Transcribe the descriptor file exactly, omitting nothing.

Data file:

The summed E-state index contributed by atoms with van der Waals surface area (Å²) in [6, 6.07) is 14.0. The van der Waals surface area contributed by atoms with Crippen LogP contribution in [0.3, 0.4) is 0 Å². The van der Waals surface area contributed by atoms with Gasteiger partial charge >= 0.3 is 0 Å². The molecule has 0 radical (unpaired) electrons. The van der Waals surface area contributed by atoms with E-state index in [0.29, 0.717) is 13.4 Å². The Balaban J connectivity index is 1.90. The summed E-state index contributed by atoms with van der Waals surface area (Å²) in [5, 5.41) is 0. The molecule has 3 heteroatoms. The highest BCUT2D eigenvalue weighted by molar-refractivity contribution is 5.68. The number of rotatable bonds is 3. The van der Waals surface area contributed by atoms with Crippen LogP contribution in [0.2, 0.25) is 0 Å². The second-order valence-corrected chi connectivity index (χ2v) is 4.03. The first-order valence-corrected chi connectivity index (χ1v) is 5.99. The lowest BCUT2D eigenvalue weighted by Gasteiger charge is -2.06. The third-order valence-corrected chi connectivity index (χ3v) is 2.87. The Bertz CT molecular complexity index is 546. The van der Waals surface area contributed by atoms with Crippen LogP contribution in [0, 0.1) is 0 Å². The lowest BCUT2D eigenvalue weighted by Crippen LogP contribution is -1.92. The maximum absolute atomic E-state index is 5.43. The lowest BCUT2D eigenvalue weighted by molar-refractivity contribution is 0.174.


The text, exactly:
The summed E-state index contributed by atoms with van der Waals surface area (Å²) in [6, 6.07) is 14.0. The van der Waals surface area contributed by atoms with Crippen LogP contribution in [0.3, 0.4) is 0 Å². The van der Waals surface area contributed by atoms with Gasteiger partial charge >= 0.3 is 0 Å². The molecule has 0 radical (unpaired) electrons. The van der Waals surface area contributed by atoms with E-state index in [0.29, 0.717) is 13.4 Å². The Balaban J connectivity index is 1.90. The summed E-state index contributed by atoms with van der Waals surface area (Å²) in [5, 5.41) is 0. The molecule has 3 heteroatoms. The highest BCUT2D eigenvalue weighted by molar-refractivity contribution is 5.68. The number of rotatable bonds is 3. The van der Waals surface area contributed by atoms with Crippen LogP contribution in [0.2, 0.25) is 0 Å². The second-order valence-corrected chi connectivity index (χ2v) is 4.03. The first-order valence-corrected chi connectivity index (χ1v) is 5.99. The lowest BCUT2D eigenvalue weighted by Gasteiger charge is -2.06. The third-order valence-corrected chi connectivity index (χ3v) is 2.87. The Bertz CT molecular complexity index is 546. The van der Waals surface area contributed by atoms with Crippen LogP contribution in [0, 0.1) is 0 Å². The lowest BCUT2D eigenvalue weighted by Crippen LogP contribution is -1.92. The maximum absolute atomic E-state index is 5.43. The lowest BCUT2D eigenvalue weighted by molar-refractivity contribution is 0.174.